Those circumstances have led critics of the occupation to speculate that the trial will turn into a "three-ring circus."
"We certainly anticipate the jury will see through any attempts to say this was a protected First Amendment protest," said Aaron Weiss of the Center for Western Priorities.
There is, however, a more serious undercurrent to the proceedings. This week, Judge Anna Brown said that U.S. Marshals have stepped up security at the courthouse.
"The reality of the situation is this judicial officer has been threatened," Brown said, according to media reports. "Our lives have been threatened."
Several of the Malheur occupants were involved in an earlier federal clash in April 2014, when the Bundys' father, Cliven, led an armed standoff against the government in Nevada over grazing fees on public lands.
Federal officials largely capitulated, energizing the Bundys and their supporters. (Cliven is now in federal custody in Las Vegas. He, Ammon and Ryan Bundy are awaiting trial for that event.)
Fast-forward to late 2015, when the Bundys began protesting on behalf of Dwight and Steve Hammond, who were convicted of arson on federal lands in 2012 and faced five-year prison terms. Last October, Ammon Bundy told the local sheriff in Oregon that if the Hammonds went to prison, there would be "extreme civil unrest."
On Jan. 2, the Bundys and others seized the 187,000-acre Malheur National Wildlife Refuge.
The Hammonds quickly distanced themselves from the Bundys — reporting to prison just two days after the standoff began — but the Bundys remained at the refuge, encouraging others to join them on social media.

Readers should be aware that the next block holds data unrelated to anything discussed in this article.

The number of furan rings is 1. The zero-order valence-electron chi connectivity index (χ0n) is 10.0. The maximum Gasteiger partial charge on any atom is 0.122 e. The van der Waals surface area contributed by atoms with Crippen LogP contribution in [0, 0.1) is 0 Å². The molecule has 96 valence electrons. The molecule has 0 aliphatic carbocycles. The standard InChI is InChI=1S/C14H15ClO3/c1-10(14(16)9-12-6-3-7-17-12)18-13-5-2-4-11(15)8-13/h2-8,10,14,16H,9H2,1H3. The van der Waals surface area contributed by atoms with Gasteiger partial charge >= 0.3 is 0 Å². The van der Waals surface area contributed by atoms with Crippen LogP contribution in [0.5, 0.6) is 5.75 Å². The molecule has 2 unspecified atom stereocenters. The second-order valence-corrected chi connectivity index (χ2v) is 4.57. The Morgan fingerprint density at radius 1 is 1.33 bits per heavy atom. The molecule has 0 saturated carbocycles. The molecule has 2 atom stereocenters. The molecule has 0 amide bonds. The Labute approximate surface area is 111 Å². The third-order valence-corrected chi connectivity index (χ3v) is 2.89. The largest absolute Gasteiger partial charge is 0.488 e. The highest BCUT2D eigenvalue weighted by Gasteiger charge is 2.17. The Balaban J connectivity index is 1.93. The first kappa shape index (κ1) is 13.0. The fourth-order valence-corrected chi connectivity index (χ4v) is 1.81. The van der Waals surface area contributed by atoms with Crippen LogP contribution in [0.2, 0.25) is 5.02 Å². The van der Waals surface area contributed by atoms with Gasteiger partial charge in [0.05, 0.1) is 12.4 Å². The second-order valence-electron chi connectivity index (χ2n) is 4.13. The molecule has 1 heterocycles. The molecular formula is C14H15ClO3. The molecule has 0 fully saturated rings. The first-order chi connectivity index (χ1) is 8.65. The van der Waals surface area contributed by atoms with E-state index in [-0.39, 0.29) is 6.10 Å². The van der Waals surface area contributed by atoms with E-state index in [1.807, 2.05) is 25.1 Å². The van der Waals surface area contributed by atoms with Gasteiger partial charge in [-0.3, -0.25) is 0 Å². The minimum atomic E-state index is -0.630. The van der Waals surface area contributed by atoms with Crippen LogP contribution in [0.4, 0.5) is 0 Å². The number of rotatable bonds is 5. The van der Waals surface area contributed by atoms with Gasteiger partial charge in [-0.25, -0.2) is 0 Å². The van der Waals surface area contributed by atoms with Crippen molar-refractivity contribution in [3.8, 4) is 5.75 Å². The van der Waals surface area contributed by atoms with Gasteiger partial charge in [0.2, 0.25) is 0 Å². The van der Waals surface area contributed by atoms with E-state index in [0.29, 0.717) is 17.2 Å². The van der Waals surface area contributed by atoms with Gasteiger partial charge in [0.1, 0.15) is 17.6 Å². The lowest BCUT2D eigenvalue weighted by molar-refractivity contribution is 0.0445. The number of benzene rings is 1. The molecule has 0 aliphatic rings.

Ammon Bundy appeared in videos saying the occupiers were "planning on staying here for several years" and "calling people to come out here and stand."
"We need you to bring your arms, and we need you to come to the Malheur National Wildlife Refuge," Bundy said, according to the criminal complaint.
Most of the key players in the standoff were arrested Jan. 26 during a traffic stop. It was then that the police shot and killed Robert "LaVoy" Finicum, after he crashed his truck into a snowbank and police said he reached for his gun (Greenwire, March 8).
The standoff nearly ended then, but four occupiers remained, including David Fry, the last holdout and a defendant in the current case. He surrendered Feb. 11.
In total, the government charged 26 people with conspiracy. Eleven have pleaded guilty, including some considered close to the Bundys. Seven successfully delayed their trial. The prosecution dropped charges against one, online radio host Peter Santilli, this week.
That leaves the seven who will stand trial now: the Bundy brothers, Fry, Medenbach, Jeff Banta, Shawna Cox and Neil Wampler.
Not a slam dunk
Lawyers said the trial could be unusual in many ways.
A key factor will be the defendants representing themselves, including Ryan Bundy. That adds a significant amount of uncertainty to how a trial plays out, said Kevin Sali, a Portland-based criminal defense attorney.